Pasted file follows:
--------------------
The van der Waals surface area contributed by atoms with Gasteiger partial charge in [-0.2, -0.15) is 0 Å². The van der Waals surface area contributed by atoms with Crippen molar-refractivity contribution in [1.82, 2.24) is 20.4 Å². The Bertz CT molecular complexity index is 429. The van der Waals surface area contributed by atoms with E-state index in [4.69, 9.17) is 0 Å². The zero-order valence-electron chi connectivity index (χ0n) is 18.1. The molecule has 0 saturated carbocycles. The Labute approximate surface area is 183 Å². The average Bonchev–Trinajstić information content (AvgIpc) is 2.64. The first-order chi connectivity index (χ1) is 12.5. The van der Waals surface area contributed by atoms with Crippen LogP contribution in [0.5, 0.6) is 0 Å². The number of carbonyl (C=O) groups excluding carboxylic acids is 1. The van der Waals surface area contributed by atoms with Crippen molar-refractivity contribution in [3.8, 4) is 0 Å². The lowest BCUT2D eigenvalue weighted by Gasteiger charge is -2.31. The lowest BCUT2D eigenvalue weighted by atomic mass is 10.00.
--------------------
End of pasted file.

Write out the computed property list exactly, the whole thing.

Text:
The van der Waals surface area contributed by atoms with Gasteiger partial charge in [-0.2, -0.15) is 0 Å². The van der Waals surface area contributed by atoms with Crippen molar-refractivity contribution in [1.82, 2.24) is 20.4 Å². The Bertz CT molecular complexity index is 429. The van der Waals surface area contributed by atoms with E-state index in [4.69, 9.17) is 0 Å². The zero-order valence-electron chi connectivity index (χ0n) is 18.1. The molecule has 0 saturated carbocycles. The Labute approximate surface area is 183 Å². The average Bonchev–Trinajstić information content (AvgIpc) is 2.64. The first-order chi connectivity index (χ1) is 12.5. The van der Waals surface area contributed by atoms with Crippen LogP contribution in [0.5, 0.6) is 0 Å². The number of carbonyl (C=O) groups excluding carboxylic acids is 1. The van der Waals surface area contributed by atoms with Crippen molar-refractivity contribution in [3.8, 4) is 0 Å². The lowest BCUT2D eigenvalue weighted by Gasteiger charge is -2.31. The lowest BCUT2D eigenvalue weighted by atomic mass is 10.00.